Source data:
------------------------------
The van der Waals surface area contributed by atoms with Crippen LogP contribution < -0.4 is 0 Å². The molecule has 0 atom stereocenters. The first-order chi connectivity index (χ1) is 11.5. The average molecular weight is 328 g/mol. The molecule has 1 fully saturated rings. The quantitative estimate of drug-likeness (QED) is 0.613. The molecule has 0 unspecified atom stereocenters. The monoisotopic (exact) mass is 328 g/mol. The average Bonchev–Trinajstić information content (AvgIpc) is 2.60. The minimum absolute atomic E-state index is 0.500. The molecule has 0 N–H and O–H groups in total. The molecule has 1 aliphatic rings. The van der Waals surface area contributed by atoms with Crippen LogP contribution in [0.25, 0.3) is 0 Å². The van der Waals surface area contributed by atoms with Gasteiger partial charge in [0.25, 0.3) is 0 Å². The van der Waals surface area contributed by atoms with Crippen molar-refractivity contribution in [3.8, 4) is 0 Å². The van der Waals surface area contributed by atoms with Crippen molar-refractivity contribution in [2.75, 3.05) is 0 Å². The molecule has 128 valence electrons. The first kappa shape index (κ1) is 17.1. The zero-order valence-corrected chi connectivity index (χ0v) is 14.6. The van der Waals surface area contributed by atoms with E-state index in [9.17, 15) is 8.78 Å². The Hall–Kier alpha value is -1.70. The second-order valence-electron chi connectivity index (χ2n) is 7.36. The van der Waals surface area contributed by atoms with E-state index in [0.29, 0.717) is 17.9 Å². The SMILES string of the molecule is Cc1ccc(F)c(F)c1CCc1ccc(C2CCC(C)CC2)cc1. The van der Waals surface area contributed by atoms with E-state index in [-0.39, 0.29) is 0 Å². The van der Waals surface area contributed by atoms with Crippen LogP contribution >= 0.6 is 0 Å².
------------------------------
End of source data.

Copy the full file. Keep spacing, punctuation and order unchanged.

The van der Waals surface area contributed by atoms with Crippen LogP contribution < -0.4 is 0 Å². The molecule has 0 atom stereocenters. The first-order chi connectivity index (χ1) is 11.5. The average molecular weight is 328 g/mol. The molecule has 1 fully saturated rings. The quantitative estimate of drug-likeness (QED) is 0.613. The molecule has 0 unspecified atom stereocenters. The monoisotopic (exact) mass is 328 g/mol. The average Bonchev–Trinajstić information content (AvgIpc) is 2.60. The minimum absolute atomic E-state index is 0.500. The molecule has 0 N–H and O–H groups in total. The molecule has 1 aliphatic rings. The van der Waals surface area contributed by atoms with Crippen LogP contribution in [0.25, 0.3) is 0 Å². The van der Waals surface area contributed by atoms with Gasteiger partial charge in [0.25, 0.3) is 0 Å². The van der Waals surface area contributed by atoms with Crippen molar-refractivity contribution in [3.8, 4) is 0 Å². The van der Waals surface area contributed by atoms with Crippen molar-refractivity contribution in [2.75, 3.05) is 0 Å². The molecule has 128 valence electrons. The first kappa shape index (κ1) is 17.1. The zero-order valence-corrected chi connectivity index (χ0v) is 14.6. The van der Waals surface area contributed by atoms with E-state index in [9.17, 15) is 8.78 Å². The Hall–Kier alpha value is -1.70. The second-order valence-electron chi connectivity index (χ2n) is 7.36. The van der Waals surface area contributed by atoms with E-state index in [0.29, 0.717) is 17.9 Å². The SMILES string of the molecule is Cc1ccc(F)c(F)c1CCc1ccc(C2CCC(C)CC2)cc1. The van der Waals surface area contributed by atoms with E-state index in [-0.39, 0.29) is 0 Å². The van der Waals surface area contributed by atoms with Crippen LogP contribution >= 0.6 is 0 Å².